Normandy has always had large ports: Rouen, on the Seine, is the nearest navigable point to Paris, while Dieppe, Le Havre and Cherbourg have important transatlantic trade. Inland, it is overwhelmingly agricultural a fertile belt of tranquil pastureland, where the chief interest for most visitors will be the groaning restaurant tables of regions such as the Pays d'Auge. Much of the seaside is a little overdeveloped; the last French emperor created, in the second half of the nineteenth century, a "Norman Riviera" around Trouville and Deauville, and an air of pretension still hangs about their elegant promenades. But more ancient harbours such as Honfleur and Barfleur remain visually irresistible, and there are numerous seaside villages with few crowds or affectations. The banks of the Seine, too, hold several delightful little communities.
Normandy also boasts extraordinary Romanesque and Gothic architectural treasures, although only the much-restored capital, Rouen, retains a complete medieval centre. Elsewhere, the attractions are more often single buildings than entire towns. Most famous of all is the spectacular merveille on the island of Mont St-Michel, but there are also the monasteries at Jumièges and Caen; the cathedrals of Bayeux and Coutances; and Richard the Lionheart's castle above the Seine at Les Andelys. In addition, Bayeux has its vivid and astonishing tapestry, while among more recent creations are Monet's garden at Giverny and, at Le Havre, a fabulous collection of paintings by Dufy, Boudin, as well as other Impressionists. Furthermore, Normandy's vernacular architecture makes it well worth exploring inland the back roads through the countryside are lined with splendid centuries-old half-timbered manor houses. It's remarkable how much has survived or been restored since the Allied landings in 1944 and the subsequent Battle of Normandy, which has its own legacy in a series of war museums, memorials and cemeteries.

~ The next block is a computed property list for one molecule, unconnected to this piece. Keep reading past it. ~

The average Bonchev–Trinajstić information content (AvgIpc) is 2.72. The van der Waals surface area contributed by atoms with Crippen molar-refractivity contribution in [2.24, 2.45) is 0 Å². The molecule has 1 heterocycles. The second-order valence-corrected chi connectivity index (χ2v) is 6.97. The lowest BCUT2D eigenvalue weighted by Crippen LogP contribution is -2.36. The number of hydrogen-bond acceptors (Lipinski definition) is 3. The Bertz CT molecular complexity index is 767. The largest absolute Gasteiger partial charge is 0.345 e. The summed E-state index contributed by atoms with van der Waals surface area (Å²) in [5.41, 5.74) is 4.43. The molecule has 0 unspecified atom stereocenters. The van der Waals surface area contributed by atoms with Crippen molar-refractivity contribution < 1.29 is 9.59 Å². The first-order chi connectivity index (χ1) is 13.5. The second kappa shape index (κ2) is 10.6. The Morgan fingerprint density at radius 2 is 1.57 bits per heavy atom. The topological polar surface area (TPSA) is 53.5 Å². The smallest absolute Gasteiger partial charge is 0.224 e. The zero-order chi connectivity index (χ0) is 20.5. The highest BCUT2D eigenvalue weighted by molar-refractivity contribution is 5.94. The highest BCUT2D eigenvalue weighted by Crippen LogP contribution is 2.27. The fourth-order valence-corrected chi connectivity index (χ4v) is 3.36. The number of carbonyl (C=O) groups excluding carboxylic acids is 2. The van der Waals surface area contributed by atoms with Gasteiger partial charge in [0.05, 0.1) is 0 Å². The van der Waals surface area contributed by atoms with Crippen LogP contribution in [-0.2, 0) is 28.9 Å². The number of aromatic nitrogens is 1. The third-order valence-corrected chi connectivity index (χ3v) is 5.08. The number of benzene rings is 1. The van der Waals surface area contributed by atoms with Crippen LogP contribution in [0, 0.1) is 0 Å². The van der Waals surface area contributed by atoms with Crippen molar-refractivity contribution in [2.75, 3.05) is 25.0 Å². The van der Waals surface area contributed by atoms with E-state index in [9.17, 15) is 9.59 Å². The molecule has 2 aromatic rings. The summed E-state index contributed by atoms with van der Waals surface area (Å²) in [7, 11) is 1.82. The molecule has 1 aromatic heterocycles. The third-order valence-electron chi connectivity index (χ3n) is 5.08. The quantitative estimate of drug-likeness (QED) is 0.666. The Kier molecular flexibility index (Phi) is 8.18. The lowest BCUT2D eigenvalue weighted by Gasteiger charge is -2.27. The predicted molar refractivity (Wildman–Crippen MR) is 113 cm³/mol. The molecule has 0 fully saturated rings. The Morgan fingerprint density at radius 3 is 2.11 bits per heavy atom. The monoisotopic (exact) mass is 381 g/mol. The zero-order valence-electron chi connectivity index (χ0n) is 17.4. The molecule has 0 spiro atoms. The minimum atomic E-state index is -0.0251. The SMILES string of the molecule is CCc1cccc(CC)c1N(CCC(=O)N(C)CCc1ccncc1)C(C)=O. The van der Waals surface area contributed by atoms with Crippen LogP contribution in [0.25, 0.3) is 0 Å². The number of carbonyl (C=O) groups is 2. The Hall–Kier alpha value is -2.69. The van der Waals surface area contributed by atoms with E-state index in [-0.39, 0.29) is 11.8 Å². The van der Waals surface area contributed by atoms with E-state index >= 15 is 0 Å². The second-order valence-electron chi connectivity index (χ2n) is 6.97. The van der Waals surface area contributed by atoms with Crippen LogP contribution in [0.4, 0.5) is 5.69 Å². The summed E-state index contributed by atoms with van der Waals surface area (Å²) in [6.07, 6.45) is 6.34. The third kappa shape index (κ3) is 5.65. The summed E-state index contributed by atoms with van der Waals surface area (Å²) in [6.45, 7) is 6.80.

To the French, at least, the essence of Normandy is its produce. This is the land of Camembert and Calvados, cider and seafood, and a butter- and cream-based cuisine with a proud disdain for most things nouvelle. Economically, however, the richness of the dairy pastures has been Normandy's downfall in recent years. EU milk quotas have liquidated many small farms, and stringent sanitary regulations have forced many small-scale traditional cheese factories to close. Parts of inland Normandy are now among the most depressed in the whole country, and in the forested areas to the south, where life has never been easy, things have not improved.
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